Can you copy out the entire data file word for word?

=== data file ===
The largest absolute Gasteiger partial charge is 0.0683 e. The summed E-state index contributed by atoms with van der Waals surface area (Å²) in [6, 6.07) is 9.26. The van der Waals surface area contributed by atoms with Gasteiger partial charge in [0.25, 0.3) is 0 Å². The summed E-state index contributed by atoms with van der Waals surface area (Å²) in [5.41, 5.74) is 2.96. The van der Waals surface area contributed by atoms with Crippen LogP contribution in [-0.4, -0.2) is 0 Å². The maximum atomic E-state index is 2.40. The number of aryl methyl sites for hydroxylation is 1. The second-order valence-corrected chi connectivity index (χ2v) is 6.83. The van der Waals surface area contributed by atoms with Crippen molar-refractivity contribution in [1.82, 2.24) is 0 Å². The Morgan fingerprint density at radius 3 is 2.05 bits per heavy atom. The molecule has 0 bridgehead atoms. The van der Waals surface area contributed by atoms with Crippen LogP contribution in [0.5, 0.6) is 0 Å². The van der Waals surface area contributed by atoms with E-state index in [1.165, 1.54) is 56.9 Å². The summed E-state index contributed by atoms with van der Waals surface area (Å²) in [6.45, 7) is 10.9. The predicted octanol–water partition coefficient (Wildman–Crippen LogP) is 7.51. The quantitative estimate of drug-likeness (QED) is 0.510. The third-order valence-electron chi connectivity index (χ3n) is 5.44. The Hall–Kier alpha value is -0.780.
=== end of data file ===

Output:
The largest absolute Gasteiger partial charge is 0.0683 e. The summed E-state index contributed by atoms with van der Waals surface area (Å²) in [6, 6.07) is 9.26. The van der Waals surface area contributed by atoms with Gasteiger partial charge in [0.25, 0.3) is 0 Å². The summed E-state index contributed by atoms with van der Waals surface area (Å²) in [5.41, 5.74) is 2.96. The van der Waals surface area contributed by atoms with Crippen LogP contribution in [-0.4, -0.2) is 0 Å². The maximum atomic E-state index is 2.40. The number of aryl methyl sites for hydroxylation is 1. The second-order valence-corrected chi connectivity index (χ2v) is 6.83. The van der Waals surface area contributed by atoms with Crippen molar-refractivity contribution in [1.82, 2.24) is 0 Å². The Morgan fingerprint density at radius 3 is 2.05 bits per heavy atom. The molecule has 0 bridgehead atoms. The van der Waals surface area contributed by atoms with Crippen LogP contribution in [0.5, 0.6) is 0 Å². The van der Waals surface area contributed by atoms with E-state index in [1.165, 1.54) is 56.9 Å². The summed E-state index contributed by atoms with van der Waals surface area (Å²) in [6.45, 7) is 10.9. The predicted octanol–water partition coefficient (Wildman–Crippen LogP) is 7.51. The quantitative estimate of drug-likeness (QED) is 0.510. The third-order valence-electron chi connectivity index (χ3n) is 5.44. The Hall–Kier alpha value is -0.780.